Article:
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Tractor-vans on Biscuit Transport.

28th May 1929, Page 67
28th May 1929
Page 67
Page 67, 28th May 1929 — Tractor-vans on Biscuit Transport.
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Which of the following most accurately describes the problem?

IT LIE transport of biscuits and

similar commodities by road motor d'ernands!the employment of a type of vehicle which, above all things, must provide considerable loading space, for when engaged on distribution work large mileages have often to be undertaken, and it is obvious that the greater the load the lower the cost per ton-mile. This is one of the reasons that two Leyland Carrimore six-wheeled tractorvaus have recently been put into service by the well-known biscuit-Making concern of .Meredith and Drew, Ltd. These Vehicles have to OPertite over long distances at a good average speed;, at the same time space considerations at at least, one of the company's factories prevent the use of straight-frame vehicles. The bodies were built by W. mid T. Robson, Ltd., and are. 22 ft. 6 ins. long.Includingthe roof space these tractor-van-s carrY a mixed lead of 2,350 tins of biscuits and potato crisps, a weight of approximately 2 tons.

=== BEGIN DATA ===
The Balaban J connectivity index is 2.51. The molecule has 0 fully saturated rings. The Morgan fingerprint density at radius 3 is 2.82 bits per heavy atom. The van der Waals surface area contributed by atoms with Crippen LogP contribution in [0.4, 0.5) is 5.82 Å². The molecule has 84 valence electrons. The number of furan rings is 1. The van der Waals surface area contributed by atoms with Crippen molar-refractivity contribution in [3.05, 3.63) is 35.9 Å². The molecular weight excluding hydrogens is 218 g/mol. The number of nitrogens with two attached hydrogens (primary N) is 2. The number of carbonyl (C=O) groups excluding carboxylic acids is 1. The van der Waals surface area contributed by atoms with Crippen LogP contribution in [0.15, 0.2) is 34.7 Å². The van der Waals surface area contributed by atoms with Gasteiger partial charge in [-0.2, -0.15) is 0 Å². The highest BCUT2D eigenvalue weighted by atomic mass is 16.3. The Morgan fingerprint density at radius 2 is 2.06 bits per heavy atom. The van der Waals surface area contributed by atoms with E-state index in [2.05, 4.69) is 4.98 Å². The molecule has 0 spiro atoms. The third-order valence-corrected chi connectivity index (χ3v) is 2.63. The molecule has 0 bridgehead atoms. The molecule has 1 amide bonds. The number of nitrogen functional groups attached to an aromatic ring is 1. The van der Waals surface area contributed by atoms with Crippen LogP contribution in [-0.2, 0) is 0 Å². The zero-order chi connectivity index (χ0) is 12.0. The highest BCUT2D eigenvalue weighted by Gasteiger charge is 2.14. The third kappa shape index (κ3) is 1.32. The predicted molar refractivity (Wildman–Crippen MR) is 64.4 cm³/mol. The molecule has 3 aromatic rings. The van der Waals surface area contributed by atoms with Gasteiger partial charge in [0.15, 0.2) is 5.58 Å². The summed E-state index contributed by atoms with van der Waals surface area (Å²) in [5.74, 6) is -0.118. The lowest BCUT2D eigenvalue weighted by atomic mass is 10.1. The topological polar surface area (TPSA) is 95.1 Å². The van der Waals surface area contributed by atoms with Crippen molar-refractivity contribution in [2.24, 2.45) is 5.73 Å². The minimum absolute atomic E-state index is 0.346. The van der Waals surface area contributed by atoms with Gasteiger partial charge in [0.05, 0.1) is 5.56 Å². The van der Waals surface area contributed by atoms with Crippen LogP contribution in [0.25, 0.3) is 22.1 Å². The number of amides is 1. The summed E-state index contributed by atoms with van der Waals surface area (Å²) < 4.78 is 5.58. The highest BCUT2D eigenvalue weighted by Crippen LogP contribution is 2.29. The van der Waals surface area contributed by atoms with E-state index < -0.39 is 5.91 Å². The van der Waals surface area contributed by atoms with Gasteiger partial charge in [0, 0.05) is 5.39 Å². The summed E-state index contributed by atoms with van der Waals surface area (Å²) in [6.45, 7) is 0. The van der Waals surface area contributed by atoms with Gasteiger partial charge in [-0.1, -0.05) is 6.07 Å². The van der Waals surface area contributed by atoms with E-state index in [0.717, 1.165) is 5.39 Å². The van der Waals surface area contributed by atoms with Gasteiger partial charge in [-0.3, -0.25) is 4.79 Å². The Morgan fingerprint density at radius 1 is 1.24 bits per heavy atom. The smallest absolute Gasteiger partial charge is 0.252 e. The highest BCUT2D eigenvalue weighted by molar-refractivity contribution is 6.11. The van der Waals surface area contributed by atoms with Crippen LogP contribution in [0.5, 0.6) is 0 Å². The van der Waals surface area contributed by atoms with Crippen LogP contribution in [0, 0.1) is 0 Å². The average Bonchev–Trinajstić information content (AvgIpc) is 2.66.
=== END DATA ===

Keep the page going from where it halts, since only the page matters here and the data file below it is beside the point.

On this type of vehicle the comfort of the driver is assured by an enclosed .cab which has sliding windows and Dside windows. Advertising effects are obtained by lettering and drawings, whilst a daylight sign is incorporated in the canopy.

Braking on the rear and middle wheels is accomplished by the use of Knorr pneumatic brakes. We understand that the vehicle shown in the accompanying picture is the first commercial motor in England to be equipped with this apparatus, and the brake has proved so satisfactory that Meredith and Drew, Ltd., is standard izing it on all its heavy lorries. In this layout compressed air is admitted into small cylinders attached to the wheel, each piston-rod engaging directly on the ,brake camshaft. Two positions of the brake pedal are possible, i.e., " braking" and "emergency," and the pressure is variable at will from the driver's seat. This system is regarded by the transport manager of the concern as giving an ideal braking distribution, for with the application of the Power any variation of the pressure is simultaneous in.' all brake cylinders.


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